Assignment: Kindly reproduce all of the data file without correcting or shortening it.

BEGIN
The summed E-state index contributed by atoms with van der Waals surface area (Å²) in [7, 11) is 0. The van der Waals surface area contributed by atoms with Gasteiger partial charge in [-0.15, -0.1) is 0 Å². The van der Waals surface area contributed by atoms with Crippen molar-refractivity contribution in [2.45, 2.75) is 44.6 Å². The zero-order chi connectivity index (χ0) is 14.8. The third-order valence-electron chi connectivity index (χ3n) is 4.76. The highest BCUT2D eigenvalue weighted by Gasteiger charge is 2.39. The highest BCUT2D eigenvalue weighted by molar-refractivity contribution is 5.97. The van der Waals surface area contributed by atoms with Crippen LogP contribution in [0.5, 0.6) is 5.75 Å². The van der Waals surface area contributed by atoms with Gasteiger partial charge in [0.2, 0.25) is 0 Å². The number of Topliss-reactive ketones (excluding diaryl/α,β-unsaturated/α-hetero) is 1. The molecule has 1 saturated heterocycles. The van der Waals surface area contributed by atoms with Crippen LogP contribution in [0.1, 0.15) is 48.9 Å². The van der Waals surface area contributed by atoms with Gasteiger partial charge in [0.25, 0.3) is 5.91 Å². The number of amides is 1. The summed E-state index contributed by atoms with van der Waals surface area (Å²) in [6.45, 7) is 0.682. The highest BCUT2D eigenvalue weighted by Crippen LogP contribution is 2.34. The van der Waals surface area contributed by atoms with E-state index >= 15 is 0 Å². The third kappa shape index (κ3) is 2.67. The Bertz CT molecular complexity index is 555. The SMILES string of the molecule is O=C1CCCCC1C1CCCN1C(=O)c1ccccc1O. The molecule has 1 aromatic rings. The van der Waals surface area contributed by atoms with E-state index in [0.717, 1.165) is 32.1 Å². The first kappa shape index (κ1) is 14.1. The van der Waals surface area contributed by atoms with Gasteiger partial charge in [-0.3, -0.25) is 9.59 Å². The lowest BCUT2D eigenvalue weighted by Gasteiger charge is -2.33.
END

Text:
The summed E-state index contributed by atoms with van der Waals surface area (Å²) in [7, 11) is 0. The van der Waals surface area contributed by atoms with Gasteiger partial charge in [-0.15, -0.1) is 0 Å². The van der Waals surface area contributed by atoms with Crippen molar-refractivity contribution in [2.45, 2.75) is 44.6 Å². The zero-order chi connectivity index (χ0) is 14.8. The third-order valence-electron chi connectivity index (χ3n) is 4.76. The highest BCUT2D eigenvalue weighted by Gasteiger charge is 2.39. The highest BCUT2D eigenvalue weighted by molar-refractivity contribution is 5.97. The van der Waals surface area contributed by atoms with Crippen LogP contribution in [0.5, 0.6) is 5.75 Å². The van der Waals surface area contributed by atoms with Gasteiger partial charge in [0.2, 0.25) is 0 Å². The number of Topliss-reactive ketones (excluding diaryl/α,β-unsaturated/α-hetero) is 1. The molecule has 1 saturated heterocycles. The van der Waals surface area contributed by atoms with Crippen LogP contribution in [0.1, 0.15) is 48.9 Å². The van der Waals surface area contributed by atoms with Gasteiger partial charge in [0.25, 0.3) is 5.91 Å². The number of amides is 1. The summed E-state index contributed by atoms with van der Waals surface area (Å²) in [6.45, 7) is 0.682. The highest BCUT2D eigenvalue weighted by Crippen LogP contribution is 2.34. The van der Waals surface area contributed by atoms with E-state index >= 15 is 0 Å². The third kappa shape index (κ3) is 2.67. The Bertz CT molecular complexity index is 555. The SMILES string of the molecule is O=C1CCCCC1C1CCCN1C(=O)c1ccccc1O. The molecule has 1 aromatic rings. The van der Waals surface area contributed by atoms with E-state index in [0.717, 1.165) is 32.1 Å². The first kappa shape index (κ1) is 14.1. The van der Waals surface area contributed by atoms with Gasteiger partial charge in [-0.3, -0.25) is 9.59 Å². The lowest BCUT2D eigenvalue weighted by Gasteiger charge is -2.33.